Ever since I travelled to the US for the first time five years ago and I set eyes on Mt Whitney on a overnight stop in Lone Pine I wanted to climb this highest point in the Lower 48. So I was superstoked when this time things all worked out starting from getting permits to the weather playing along to beating the altitude all the way to the top. So… this is how its done in five steps.
1. Find a hiking buddy
I love travelling by myself and hugely enjoy hiking alone, yet Mount Whitney I thought just a tad too risky to do all by myself. I knew the trail was probably superbusy, so there would always be people around, but still I didn’t want to have to rely on strangers in case of an emergency. And with the altitude and the weather and the rather steep descents I didn’t want to take my chance. One option would of course have been to book a Whitney Hike with a trekking agency, yet that was at this time in my travels not really an option budget-wise. So I was superglad I made a friend on my travels who was spontaneously in for giving Whitney a try.
2. Get hiking permits
Hiking Mt. Whitney or anywhere near it for that matter requires a permit and getting the hang of the permit-distribution-system took a little reading up to do, which is why I try to explain how to best get organised here (if you already have a permit, or are only interested in the description of the hike, skip the following four paragraphs)
There are two kinds of permits: Day-Use permits, which allow you to spend 24 hours in the Whitney Zone (which includes pretty much all of the trail starting about a mile from the parking lot at Whitney Portal). This is the permit for all the crazy buggers who hike the 22-mile-roundtrip in one day, usually starting sometime after midnight and hiking all through the night. Although this is an adventure in itself, it was not really what I had in mind, since being on holidays there was really no need for the rush. And also I probably, quite certainly, wouldn’t have been fit enough to get to the top in one go anyway. So what I was going for was an Overnight-Permit, which allows you to spend up to seven days in the Whitney Zone. There is a certain amount of Day-Use and Overnight-Permits issued per every day of the summer season and they are distributed via lottery early in the year and usually sell out by then.
So spontaneously scrambling together a Whitney-excursion sometime in mid-August about a week in advance obviously meant we did need to get permits some other way.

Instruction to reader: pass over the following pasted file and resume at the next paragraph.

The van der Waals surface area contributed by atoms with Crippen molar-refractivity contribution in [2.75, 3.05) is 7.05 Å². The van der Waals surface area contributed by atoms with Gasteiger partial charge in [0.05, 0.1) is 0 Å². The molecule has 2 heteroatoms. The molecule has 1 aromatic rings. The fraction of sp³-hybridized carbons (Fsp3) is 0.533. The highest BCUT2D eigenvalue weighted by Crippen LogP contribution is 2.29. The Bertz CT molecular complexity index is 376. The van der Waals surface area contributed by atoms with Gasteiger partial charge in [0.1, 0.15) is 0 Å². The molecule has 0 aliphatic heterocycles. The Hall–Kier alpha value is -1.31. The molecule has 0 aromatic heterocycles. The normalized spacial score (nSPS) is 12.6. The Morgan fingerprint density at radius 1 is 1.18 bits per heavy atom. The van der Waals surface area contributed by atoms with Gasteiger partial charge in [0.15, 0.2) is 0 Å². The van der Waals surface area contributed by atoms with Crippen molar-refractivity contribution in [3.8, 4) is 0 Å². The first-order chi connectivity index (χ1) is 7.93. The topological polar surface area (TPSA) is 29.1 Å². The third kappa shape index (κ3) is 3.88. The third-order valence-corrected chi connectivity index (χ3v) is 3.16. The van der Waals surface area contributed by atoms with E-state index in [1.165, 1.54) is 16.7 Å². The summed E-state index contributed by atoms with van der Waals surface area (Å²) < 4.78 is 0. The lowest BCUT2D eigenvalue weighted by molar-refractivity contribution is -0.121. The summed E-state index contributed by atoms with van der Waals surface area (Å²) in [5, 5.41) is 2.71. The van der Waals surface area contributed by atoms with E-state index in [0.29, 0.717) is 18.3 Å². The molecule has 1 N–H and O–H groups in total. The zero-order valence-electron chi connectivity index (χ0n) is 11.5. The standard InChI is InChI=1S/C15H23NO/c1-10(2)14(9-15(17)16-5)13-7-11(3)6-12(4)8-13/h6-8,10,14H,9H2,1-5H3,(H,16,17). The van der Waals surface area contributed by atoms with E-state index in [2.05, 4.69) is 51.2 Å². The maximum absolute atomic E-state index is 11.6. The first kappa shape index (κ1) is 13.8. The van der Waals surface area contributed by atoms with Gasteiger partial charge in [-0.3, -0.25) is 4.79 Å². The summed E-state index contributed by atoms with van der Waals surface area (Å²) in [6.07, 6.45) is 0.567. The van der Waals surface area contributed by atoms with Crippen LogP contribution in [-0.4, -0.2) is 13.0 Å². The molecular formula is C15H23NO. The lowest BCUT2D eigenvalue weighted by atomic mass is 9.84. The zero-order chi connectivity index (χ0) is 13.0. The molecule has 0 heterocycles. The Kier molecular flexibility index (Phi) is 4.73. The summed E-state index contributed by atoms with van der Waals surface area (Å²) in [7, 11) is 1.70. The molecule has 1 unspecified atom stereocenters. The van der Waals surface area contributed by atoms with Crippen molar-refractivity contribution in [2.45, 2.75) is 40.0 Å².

There were two options: One was to just show up at the Visitor Center in Lone Pine. Permits that are not collected on the day they are issued for are being redistributed in a daily lottery at the visitor center. So you basically get ready to go and then wait at the visitor center and hope to get a permit to actually be allowed to go. The other option was to keep checking the permit-reservation-website (recreation.gov), because when someone cancels their permits, they become available for online-reservation again.
I read somewhere in the depths of the internet that chances for either option were not too bad, so we decided to just show up at the the visitor center on our preferred dates and take our chances and at the same time I spent a lot of time refreshing the reservation-website the few days leading up to these dates, hoping for permits to become available. And I actually got lucky: two overnight-permits did become available just for the dates we needed. The universe did well 🙂
3. Check the weather forecast
Mt. Whitney is prone to thunderstorms and rain and cold temperatures even in August, so you’ll want to know what to expect. The weather was not ideal for the three days we had at hand, but it wasn’t dangerously bad either so we decided to give it a try. We did bring raingear and loads of warm clothes though, just in case, and it turned out we were rather glad we did. There were snowflakes and hail at some stage.
4. Organise your gear
You will want to bring all your usual backpacking essentials even if its just for one or two nights.
- Make sure you have enough bear cans: bears are around in the lower parts of the trail, and further up there are your usual nasty furry little friends trying to have a go at your food.
- Bring some sort of water filtering device and enough Nalgenes to fill up before you head for the summit. Water sources above Trail Camp are non-existent and at an altitude of 4000 meters you should ideally be drinking about 4 liters a day. Dehydration comes quickly, and when you start to feel thirsty you usually have already gone too long without drinking.
- Make sure to bring the Visitor Centers human-waste-disposal-device (which is essentially a plastic bag) and use it. Sounds rather disgusting, is rather disgusting, but given the amount of people camping up there every day of the season, it is unfortunately a necessity.